Album Review

Gloss Drop

Gloss Drop

by Battles


Rough Trade
8.5 / 10
23rd June, 2011

Reviewed by Ricardo Kerr


Way back in 2007 a strange blip appeared on the world’s musical radar. That blip was called Mirrored and it was an album made by a gang of rock-n-roll oddballs called Battles. It blended 21st century audio manipulation with good old fashioned guts and a healthy dose of goofiness. What vocals there were, courtesy of now former-member Tyondai Braxton, were warped and altered into nightmarish inhuman shapes. Battles and Mirrored quite rightly received a lot of attention from the music press as they were a breath of fresh air in the ‘alternative’ scene that was growing ever more stale. What they achieved was an album that prog-heads, indie kids, closet ravers, and music critics could all rally behind. Four years later they have delivered the always difficult follow-up - Gloss Drop. While it shares many similarities with Mirrored it also has many key differences. In hindsight, Mirrored feels like drummer John Stanier’s album; his deft, bruising beats drove every tune and kick-started every heady groove. Here the band sounds more in-sync and spread the heavy lifting more evenly as a lean trio. But nothing about Battles has ever been easy or minimal.

The songs on this album are divided into two categories: euphoric pop extracts with vocals and knotty, far flung instrumentals. The former number just four and bring an interesting assortment of guest collaborators along for the ride as well as spacing out the album well. They also tend to be shorter, more direct, and easier to swallow. The latter set are as challenging and daft as ever, piling layer upon layer of interlocking instruments until the songs run out of steam (see ‘Inchworm’) or collapse under their own giddy weight (see ‘Africastle’). Lead single ‘Ice Cream’, with vocals from Matias Aguayo, is remarkably reminiscent of its namesake. It starts off with a sugary rush and begins to melt around the edges and drip everywhere leaving a sticky puddle behind. But what a sugar high it is. Battles have never felt so joyous. The revered Gary Numan (who is having a strange kind of renaissance at the moment) is easily the most high profile guest on the album and his track, ‘My Machines’, fits him like a gaudy leather gauntlet. Kazu Makino from Blonde Redhead spices up the angular waltz of ‘Sweetie & Shag’ with her laconic croon and sheer cuteness. The album ends with the one-two-punch of ‘White Electric’ and ‘Sundome’, two of the spaciest numbers giving the usually dense arrangements some room to breathe. ‘White Electric’ follows a wobbly keyboard line to hell and back and ‘Sundome’ sounds like narcotic Calypso music for the terminally cheerful.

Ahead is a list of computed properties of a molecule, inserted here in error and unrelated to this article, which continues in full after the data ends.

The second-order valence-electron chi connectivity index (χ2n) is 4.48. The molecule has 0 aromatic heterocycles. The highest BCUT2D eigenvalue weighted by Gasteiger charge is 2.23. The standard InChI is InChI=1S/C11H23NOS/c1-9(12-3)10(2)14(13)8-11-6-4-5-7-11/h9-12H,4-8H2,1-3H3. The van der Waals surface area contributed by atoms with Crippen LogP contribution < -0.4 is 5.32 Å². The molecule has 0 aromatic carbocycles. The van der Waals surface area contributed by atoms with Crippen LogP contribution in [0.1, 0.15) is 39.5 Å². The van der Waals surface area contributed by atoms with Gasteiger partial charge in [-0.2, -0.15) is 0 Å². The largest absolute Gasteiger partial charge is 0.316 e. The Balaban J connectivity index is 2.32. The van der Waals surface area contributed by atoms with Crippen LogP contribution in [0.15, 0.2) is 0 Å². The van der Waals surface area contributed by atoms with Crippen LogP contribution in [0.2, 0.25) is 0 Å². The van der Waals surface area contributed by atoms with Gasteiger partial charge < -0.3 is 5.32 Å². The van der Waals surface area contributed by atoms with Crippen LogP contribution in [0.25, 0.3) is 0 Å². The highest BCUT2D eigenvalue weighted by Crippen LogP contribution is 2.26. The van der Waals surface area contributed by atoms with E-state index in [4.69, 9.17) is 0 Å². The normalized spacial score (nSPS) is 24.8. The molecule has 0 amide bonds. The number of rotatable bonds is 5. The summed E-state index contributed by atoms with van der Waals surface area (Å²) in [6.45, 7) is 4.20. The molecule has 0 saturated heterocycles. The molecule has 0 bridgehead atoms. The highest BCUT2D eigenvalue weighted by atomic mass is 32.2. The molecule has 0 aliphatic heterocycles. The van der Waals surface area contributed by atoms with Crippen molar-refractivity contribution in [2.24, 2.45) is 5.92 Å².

Enjoyment of this album will largely hinge around your love / tolerance for extensive instrumental arrangements and bizarre futuristic tones. The vocal numbers do what they were meant to do: provide some levity and a damned fine reason to dance. Just like Mirrored there is much to love here and will be for many years (and repeated listens) to come even if it has its slow moments. Gloss Drop will probably leave you exhausted but it’s the happy kind of exhausted that involves a silly grin plastered across your face.




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